A Huntington Beach City Council study session on the Orange Coast River Park was held on March 18, 2002. Earlier on March 23, 2000, the conceptual plan was presented and the representatives from the Friends of Harbors, Beaches, and Parks and RJM Design heard public testimony. The park plan proposes to link open space in different jurisdictions including the County of Orange, Costa Mesa, HB, and Newport Beach into a regional wildlife corridor. The park plan unveiled in March 2000 extended from Fairview Park in CM to the north to PCH to the south and includes private and public wetlands in HB as well as Banning Ranch in NB. Each jurisdiction will bear the cost of maintaining and managing their respective portions of the park. -- Ricky Ramos, Associate Planner, (714) 536-5624. For further information, please contact: The Friends of Harbors, Beaches & Parks, (949) 399-3669 or go to: Orange County Friends of Harbors, Beaches, & Park's Website.
This project proposes to add sidewalk to both sides of Magnolia Street from PCH to the Huntington Beach Channel. Construction is slated to begin in the early fall of 2006. For more information, contact Todd Broussard at 536-5247.
This project will widen Newland Street from Hamilton Avenue to PCH. Bicycle lanes will be added to both sides. A new sidewalk will also be constructed along the east side, which will result in a continuous pedestrian path of travel to PCH. Newland Street will be raised on either side of the channel to provide better site distance. In addition, a dedicated turn pocket will be provided to access Edison Avenue. Environmental processing has held this project up, however, construction is anticipated to begin late summer / early fall. For more information, contact Todd Broussard at 536-5247.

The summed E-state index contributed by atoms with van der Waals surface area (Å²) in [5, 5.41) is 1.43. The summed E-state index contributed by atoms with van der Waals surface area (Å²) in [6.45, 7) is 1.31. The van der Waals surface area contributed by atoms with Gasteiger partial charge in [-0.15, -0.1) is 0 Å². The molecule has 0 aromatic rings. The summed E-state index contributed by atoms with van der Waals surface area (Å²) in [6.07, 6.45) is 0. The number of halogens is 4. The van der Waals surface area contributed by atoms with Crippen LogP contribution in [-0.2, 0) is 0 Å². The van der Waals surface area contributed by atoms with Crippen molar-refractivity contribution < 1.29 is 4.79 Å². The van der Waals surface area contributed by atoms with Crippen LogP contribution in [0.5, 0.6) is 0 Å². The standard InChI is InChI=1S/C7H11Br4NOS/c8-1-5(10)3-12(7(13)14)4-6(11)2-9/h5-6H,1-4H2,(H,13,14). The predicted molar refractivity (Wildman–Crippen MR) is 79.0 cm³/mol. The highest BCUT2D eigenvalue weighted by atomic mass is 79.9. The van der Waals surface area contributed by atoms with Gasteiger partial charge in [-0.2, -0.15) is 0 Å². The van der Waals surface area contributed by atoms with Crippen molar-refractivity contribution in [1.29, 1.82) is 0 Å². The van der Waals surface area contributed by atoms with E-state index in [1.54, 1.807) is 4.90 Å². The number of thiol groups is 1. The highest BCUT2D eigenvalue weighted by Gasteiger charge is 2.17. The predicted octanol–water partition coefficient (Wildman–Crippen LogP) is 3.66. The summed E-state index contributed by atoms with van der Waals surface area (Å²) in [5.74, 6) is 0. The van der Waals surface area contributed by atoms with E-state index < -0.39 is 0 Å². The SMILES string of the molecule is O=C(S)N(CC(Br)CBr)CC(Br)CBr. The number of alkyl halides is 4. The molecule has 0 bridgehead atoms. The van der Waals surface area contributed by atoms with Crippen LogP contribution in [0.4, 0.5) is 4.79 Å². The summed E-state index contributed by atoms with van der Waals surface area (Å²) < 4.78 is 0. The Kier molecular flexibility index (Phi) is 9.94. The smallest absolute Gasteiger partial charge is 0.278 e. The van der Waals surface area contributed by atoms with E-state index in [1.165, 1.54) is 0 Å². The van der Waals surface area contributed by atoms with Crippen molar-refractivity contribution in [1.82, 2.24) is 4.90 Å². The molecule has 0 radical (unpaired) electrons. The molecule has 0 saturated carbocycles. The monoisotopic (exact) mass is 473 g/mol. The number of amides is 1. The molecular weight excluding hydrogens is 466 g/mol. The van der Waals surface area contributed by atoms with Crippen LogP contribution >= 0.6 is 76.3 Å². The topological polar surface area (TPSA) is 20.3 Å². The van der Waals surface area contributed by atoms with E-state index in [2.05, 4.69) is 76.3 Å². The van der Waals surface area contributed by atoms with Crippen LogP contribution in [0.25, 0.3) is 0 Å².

This project will rehabilitate Adams Avenue from Magnolia Street to the Santa Ana River. Construction is slated for early fall. For more information, contact Todd Broussard at 536-5247.
This project will rehabilitate the sewer lines in several area of the southeast area utilizing trenchless technologies, which result in little to no disruption to the residents. Construction is slated for late fall / early winter. For more information, contact Todd Broussard at 536-5247.
After holding joint public hearing on the redevelopment plan on May 20th, City Council approved the first reading of the adopting ordinance on June 3, 2002. The second reading was conducted on June 17th; sixty days later the plan became effective. Many of the documents pertaining to the plan adoption here are downloadable off this website:
Plan Adoption Documents
Downloadable from this Website
The map below shows the boundaries of the Southeast Coastal Redevelopment Project area in light blue; the areas outlined in dark pink are not a part of the redevelopment area.
The EIR for the Southeast Coastal Redevelopment Plan was certified on June 3, 2002. Due to the size of this document, interested parties may view a copy in the Department of Economic Development upon request.
A home solar panel system consists of several solar panels, an inverter, a battery, a charge regulator, wiring, and support materials. Sunlight is absorbed by the solar panels and is converted to electricity by the installed system. The battery stores electricity that can be used at a later time, like cloudy days or during the evening. Learn more about solar.